Turkey has consistently contested the Greek Cypriot administration's unilateral drilling in the Eastern Mediterranean, saying Turkish Cypriots also have rights to the resources in the area. The unilaterally declared exclusive economic zone of the Greek Cypriot administration violates part of Turkey's shelf, particularly in Blocks 1, 4, 5, 6 and 7.

"Turkish drill ships continue coordinated exploration and research activities in the Eastern Mediterranean," said President Recep Tayyip Erdoğan said Monday ahead of his visit to Bosnia-Herzegovina.

Erdoğan expressed hope that "problems" would not arise in Aegean and Mediterranean seas in the future.

The Yavuz, which is expected to begin drilling for oil and natural gas near Cyprus this week, arrived off the Mediterranean island's northeastern coast yesterday, Refinitiv Eikon and Marinetraffic.com confirmed.

In a move that could further strain ties with Cyprus over exploration rights, Energy Minister Dönmez was quoted by Anadolu Agency (AA) on Saturday as saying the Yavuz would start drilling within a week.

The Yavuz had been at the southern Turkish port of Mersin doing final tests and taking on supplies before departing for Cyprus on Sunday. Shipping data showed that it arrived off the coast of the Karpas peninsula overnight.

The Turkish-flagged drillship Fatih launched its offshore drilling operations on May 3 in an area located 75 kilometers off the western coast of the Cyprus island. The area falls entirely within the Turkish continental shelf registered with the U.N. and in permit licenses that the Turkish government in previous years granted to Turkish Petroleum, the country's national oil company.

Turkey's first seismic vessel, the Barbaros Hayrettin Paşa, bought from Norway in 2013, has been carrying out exploration in the Mediterranean since April 2017.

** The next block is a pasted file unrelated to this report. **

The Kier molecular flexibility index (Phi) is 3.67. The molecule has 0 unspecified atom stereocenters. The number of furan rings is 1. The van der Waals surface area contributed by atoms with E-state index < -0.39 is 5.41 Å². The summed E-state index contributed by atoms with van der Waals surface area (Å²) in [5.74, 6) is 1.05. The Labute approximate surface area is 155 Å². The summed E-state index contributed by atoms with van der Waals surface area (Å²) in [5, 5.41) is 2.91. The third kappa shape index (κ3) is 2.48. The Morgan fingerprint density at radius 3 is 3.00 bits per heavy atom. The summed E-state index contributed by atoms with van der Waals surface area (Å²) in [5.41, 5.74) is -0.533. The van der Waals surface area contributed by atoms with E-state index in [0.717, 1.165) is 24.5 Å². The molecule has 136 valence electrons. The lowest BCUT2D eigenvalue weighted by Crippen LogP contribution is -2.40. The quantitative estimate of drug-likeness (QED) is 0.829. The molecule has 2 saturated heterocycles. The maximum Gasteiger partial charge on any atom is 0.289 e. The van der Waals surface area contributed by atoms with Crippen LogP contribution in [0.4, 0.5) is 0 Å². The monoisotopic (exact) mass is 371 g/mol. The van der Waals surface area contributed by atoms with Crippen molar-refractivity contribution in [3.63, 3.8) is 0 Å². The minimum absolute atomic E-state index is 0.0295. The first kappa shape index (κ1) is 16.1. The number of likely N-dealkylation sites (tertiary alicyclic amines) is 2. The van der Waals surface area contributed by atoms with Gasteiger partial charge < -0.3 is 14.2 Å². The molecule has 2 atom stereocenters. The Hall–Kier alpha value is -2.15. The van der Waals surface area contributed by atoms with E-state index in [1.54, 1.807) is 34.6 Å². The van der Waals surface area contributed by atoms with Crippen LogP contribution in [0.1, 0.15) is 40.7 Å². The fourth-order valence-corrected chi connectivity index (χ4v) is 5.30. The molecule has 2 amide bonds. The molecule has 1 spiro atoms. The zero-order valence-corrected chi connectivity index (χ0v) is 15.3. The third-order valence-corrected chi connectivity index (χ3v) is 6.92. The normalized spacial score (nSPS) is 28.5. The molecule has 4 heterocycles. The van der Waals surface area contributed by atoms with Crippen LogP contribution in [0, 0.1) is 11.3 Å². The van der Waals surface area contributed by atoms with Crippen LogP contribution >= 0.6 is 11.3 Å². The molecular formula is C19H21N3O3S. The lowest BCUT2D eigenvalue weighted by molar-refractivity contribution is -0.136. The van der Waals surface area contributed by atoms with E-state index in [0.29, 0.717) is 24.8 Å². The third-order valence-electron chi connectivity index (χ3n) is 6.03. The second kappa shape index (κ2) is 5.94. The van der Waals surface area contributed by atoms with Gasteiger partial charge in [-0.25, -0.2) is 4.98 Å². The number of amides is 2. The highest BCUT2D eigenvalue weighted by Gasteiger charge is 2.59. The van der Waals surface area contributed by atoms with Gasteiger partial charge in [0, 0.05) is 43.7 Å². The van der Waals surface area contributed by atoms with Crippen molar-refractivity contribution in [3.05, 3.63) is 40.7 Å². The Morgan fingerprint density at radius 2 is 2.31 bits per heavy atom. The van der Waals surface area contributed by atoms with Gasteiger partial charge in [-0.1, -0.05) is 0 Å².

Last month, the Greek Cypriot administration reportedly issued international arrest warrants for 25 people, including for personnel of the Turkish drillship Fatih and officials from companies cooperating with the state-run Turkish Petroleum Corporation (TPAO). Turkey denounced to arrest warrants as unauthorized and "meaningless."

Cyprus has been divided since 1974 when Turkey used its guarantor rights to intervene on the island after a far-right Greek Cypriot military coup sponsored by the military junta then in power in Athens sought to unite the island with Greece. The coup followed decadelong inter-ethnic violence and terrorism targeting Turkish Cypriots, who were forced to live in enclaves when Greek Cypriots unilaterally changed the constitution in 1963 and stripped the island's Turks of their political rights.

The TRNC, established in 1983 on the northern one-third of the island, is only recognized by Turkey and faces a longstanding embargo in commerce, transportation and culture. Meanwhile, the Greek Cypriot Administration enjoys recognition by the international community as the Republic of Cyprus, established in 1960, which is a member of the EU.